These projects both reflect years of advocacy from Cycle Toronto, our partners, and folks who want more safer, accessible transportation options in their neighbourhoods. “Complete Streets” aren’t just about cycling: they’re better pedestrian infrastructure, additional traffic calming, improved transit access, and general streetscape improvements. Both projects represent key additions to a more equitable active transportation network extending outside the downtown.

(A map of the Bloor-Danforth-Kingston bikeways. Image: City of Toronto)

It’s crucial the Mayor and your councillor know they have your support for these key Complete Streets projects.

Add your name to the grassroots campaign for Danforth-Kingston 4 All:

Add your name to show your support for an Eglinton for everybody:

2025-2027 Cycling Network Plan: 150km

Torontonians want a more vibrant, friendlier public realm. We want to ease traffic congestion and give people more transportation options. We want to achieve net zero for a greener, healthier future. We want to connect communities from downtown to the suburbs. We want to eliminate road violence and make VisionZero a reality. And we know bikes can do that.

But in order to accomplish this, we are calling on Mayor Chow and City Council for an even more ambitious vision for the 2025-2027 Cycling Network Plan and to build at least 150 km total and average over 50 km of new bikeways a year.

(Map of Major City-Wide Cycling Routes)

Even with the recent expansion of the cycling network, there are still too many parts of the city where making even a short bike trip feels unsafe or impossible. Without safe, protected cycling infrastructure to enable more people to choose to ride a bike in Etobicoke, York, North York, and Scarborough, we will fail to meet our city’s road safety goals and climate action targets.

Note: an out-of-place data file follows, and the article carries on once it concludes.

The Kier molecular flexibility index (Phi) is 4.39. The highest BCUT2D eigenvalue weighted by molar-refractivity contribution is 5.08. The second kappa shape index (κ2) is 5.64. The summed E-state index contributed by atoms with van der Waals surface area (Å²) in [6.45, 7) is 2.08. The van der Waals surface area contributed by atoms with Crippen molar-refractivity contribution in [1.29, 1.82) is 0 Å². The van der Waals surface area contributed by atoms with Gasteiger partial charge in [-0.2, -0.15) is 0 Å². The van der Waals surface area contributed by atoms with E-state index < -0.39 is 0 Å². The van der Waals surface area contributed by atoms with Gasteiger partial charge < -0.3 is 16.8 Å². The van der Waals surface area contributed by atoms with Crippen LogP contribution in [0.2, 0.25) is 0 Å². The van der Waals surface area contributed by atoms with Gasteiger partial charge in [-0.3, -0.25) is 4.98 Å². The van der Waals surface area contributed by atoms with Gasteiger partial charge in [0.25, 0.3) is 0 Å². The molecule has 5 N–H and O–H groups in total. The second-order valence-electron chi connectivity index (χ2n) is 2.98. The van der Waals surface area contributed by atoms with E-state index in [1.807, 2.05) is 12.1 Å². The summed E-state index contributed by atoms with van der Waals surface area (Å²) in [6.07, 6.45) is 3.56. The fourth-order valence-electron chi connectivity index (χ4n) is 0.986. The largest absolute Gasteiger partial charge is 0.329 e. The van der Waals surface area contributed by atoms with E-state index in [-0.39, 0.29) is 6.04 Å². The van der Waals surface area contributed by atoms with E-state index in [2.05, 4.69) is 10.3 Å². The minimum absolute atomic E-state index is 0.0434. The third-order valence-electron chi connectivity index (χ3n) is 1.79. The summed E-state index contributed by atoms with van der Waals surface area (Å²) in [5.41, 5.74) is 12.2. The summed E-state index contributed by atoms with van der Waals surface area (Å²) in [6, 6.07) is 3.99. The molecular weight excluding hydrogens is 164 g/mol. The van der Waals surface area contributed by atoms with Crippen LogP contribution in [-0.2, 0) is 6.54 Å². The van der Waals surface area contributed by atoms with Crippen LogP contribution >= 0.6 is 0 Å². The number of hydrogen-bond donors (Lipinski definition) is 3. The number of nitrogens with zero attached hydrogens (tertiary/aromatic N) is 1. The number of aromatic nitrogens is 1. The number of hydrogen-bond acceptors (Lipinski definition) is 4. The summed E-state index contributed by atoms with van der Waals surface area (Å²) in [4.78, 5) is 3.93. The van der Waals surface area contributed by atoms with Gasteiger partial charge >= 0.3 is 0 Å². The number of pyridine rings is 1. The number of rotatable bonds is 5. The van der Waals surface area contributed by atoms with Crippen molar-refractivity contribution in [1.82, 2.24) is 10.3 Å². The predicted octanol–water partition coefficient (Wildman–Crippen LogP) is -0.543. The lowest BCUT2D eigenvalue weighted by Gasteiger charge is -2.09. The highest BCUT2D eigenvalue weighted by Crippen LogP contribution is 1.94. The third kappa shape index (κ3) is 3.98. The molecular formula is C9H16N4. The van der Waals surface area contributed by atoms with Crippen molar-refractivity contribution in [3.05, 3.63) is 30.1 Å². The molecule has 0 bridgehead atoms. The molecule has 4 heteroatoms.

Other major cities like Montréal under Mayor Valérie Plante and Paris under Mayor Anne Hidalgo are making headlines and transforming communities by creating friendlier public realms that embrace active transportation. Toronto cannot be left behind. Add your name:

Construction Zone Safety

Construction is inevitable in a growing city like Toronto. Without it, new housing could not be built, roads could not be repaired, and transit could not be expanded. More housing and transit upgrades are essential to the growth and vibrancy of our city. But none of this should come at the expense of safety and mobility.

We’ve increasingly heard from folks who are concerned that vulnerable road users including bikes are being put at risk by poorly planned or poorly managed work zones without providing a safe passage for people walking, rolling, or biking.

(Cycle Toronto and partners hold a press conference at City Hall about construction zone safety.)

We’ve had key wins recently on Yonge, Bloor, and Strachan making on keeping sidewalks and bikeways open, and are making progress on pushing the city for more long term solutions.Help keep our city moving by signing our Construction Zone Safety petition now:


2024 is shaping up to be an exciting year for cycling in Toronto. Continue to stay updated by signing up to our monthly newsletter, The Ring & Post.